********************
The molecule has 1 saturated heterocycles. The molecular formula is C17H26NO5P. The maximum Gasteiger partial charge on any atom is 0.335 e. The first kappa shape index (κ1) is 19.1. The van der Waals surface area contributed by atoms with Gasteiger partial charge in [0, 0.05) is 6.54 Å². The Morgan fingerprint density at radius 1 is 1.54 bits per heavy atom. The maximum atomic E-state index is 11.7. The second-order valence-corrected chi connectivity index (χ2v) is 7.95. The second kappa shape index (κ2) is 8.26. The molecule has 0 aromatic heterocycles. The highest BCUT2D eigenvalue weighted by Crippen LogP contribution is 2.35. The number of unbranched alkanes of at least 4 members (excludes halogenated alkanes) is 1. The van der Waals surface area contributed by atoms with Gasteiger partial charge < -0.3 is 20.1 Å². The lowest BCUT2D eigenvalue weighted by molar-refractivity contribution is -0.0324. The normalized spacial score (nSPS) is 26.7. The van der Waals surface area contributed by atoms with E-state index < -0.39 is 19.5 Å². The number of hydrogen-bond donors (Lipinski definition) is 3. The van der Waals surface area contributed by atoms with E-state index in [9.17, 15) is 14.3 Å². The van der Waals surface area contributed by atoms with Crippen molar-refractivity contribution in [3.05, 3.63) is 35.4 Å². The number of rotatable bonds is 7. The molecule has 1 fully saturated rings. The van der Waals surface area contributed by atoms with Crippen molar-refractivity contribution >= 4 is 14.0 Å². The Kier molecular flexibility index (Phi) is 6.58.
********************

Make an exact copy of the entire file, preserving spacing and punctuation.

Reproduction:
The molecule has 1 saturated heterocycles. The molecular formula is C17H26NO5P. The maximum Gasteiger partial charge on any atom is 0.335 e. The first kappa shape index (κ1) is 19.1. The van der Waals surface area contributed by atoms with Gasteiger partial charge in [0, 0.05) is 6.54 Å². The Morgan fingerprint density at radius 1 is 1.54 bits per heavy atom. The maximum atomic E-state index is 11.7. The second-order valence-corrected chi connectivity index (χ2v) is 7.95. The second kappa shape index (κ2) is 8.26. The molecule has 0 aromatic heterocycles. The highest BCUT2D eigenvalue weighted by Crippen LogP contribution is 2.35. The number of unbranched alkanes of at least 4 members (excludes halogenated alkanes) is 1. The van der Waals surface area contributed by atoms with Gasteiger partial charge < -0.3 is 20.1 Å². The lowest BCUT2D eigenvalue weighted by molar-refractivity contribution is -0.0324. The normalized spacial score (nSPS) is 26.7. The van der Waals surface area contributed by atoms with E-state index < -0.39 is 19.5 Å². The number of hydrogen-bond donors (Lipinski definition) is 3. The van der Waals surface area contributed by atoms with E-state index in [9.17, 15) is 14.3 Å². The van der Waals surface area contributed by atoms with Crippen molar-refractivity contribution in [3.05, 3.63) is 35.4 Å². The number of rotatable bonds is 7. The molecule has 1 fully saturated rings. The van der Waals surface area contributed by atoms with Crippen molar-refractivity contribution >= 4 is 14.0 Å². The Kier molecular flexibility index (Phi) is 6.58.